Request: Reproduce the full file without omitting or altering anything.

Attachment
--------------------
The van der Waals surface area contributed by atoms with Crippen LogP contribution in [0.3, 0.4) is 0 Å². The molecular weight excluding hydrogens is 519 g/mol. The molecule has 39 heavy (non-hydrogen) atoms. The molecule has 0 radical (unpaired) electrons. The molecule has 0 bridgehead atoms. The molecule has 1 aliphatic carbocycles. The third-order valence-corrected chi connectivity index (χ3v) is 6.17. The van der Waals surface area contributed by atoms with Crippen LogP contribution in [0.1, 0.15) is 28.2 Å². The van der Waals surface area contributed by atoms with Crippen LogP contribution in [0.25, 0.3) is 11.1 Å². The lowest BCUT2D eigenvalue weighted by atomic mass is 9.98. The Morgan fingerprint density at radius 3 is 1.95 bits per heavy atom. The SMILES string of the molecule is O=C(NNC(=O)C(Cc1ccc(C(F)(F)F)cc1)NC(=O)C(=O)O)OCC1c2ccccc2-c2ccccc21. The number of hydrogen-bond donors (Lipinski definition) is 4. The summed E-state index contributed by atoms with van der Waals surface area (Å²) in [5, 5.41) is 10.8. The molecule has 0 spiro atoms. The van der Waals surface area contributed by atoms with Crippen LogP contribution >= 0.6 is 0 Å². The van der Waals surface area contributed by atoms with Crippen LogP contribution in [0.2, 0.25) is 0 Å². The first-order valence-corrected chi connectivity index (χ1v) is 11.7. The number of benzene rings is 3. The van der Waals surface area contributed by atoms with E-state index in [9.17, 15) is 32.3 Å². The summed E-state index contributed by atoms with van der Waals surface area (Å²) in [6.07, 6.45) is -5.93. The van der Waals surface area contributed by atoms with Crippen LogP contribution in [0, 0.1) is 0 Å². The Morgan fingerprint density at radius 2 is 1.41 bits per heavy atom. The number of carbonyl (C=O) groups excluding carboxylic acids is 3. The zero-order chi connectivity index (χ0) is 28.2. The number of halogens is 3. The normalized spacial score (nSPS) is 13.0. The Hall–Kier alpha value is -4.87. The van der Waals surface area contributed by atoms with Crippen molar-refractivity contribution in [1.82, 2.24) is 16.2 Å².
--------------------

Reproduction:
The van der Waals surface area contributed by atoms with Crippen LogP contribution in [0.3, 0.4) is 0 Å². The molecular weight excluding hydrogens is 519 g/mol. The molecule has 39 heavy (non-hydrogen) atoms. The molecule has 0 radical (unpaired) electrons. The molecule has 0 bridgehead atoms. The molecule has 1 aliphatic carbocycles. The third-order valence-corrected chi connectivity index (χ3v) is 6.17. The van der Waals surface area contributed by atoms with Crippen LogP contribution in [0.1, 0.15) is 28.2 Å². The van der Waals surface area contributed by atoms with Crippen LogP contribution in [0.25, 0.3) is 11.1 Å². The lowest BCUT2D eigenvalue weighted by atomic mass is 9.98. The Morgan fingerprint density at radius 3 is 1.95 bits per heavy atom. The SMILES string of the molecule is O=C(NNC(=O)C(Cc1ccc(C(F)(F)F)cc1)NC(=O)C(=O)O)OCC1c2ccccc2-c2ccccc21. The number of hydrogen-bond donors (Lipinski definition) is 4. The summed E-state index contributed by atoms with van der Waals surface area (Å²) in [5, 5.41) is 10.8. The molecule has 0 spiro atoms. The van der Waals surface area contributed by atoms with Crippen LogP contribution >= 0.6 is 0 Å². The van der Waals surface area contributed by atoms with Crippen LogP contribution in [0.2, 0.25) is 0 Å². The first-order valence-corrected chi connectivity index (χ1v) is 11.7. The number of benzene rings is 3. The van der Waals surface area contributed by atoms with E-state index in [9.17, 15) is 32.3 Å². The summed E-state index contributed by atoms with van der Waals surface area (Å²) in [6.07, 6.45) is -5.93. The van der Waals surface area contributed by atoms with Crippen LogP contribution in [0, 0.1) is 0 Å². The Morgan fingerprint density at radius 2 is 1.41 bits per heavy atom. The number of carbonyl (C=O) groups excluding carboxylic acids is 3. The zero-order chi connectivity index (χ0) is 28.2. The number of halogens is 3. The normalized spacial score (nSPS) is 13.0. The Hall–Kier alpha value is -4.87. The van der Waals surface area contributed by atoms with Crippen molar-refractivity contribution in [1.82, 2.24) is 16.2 Å².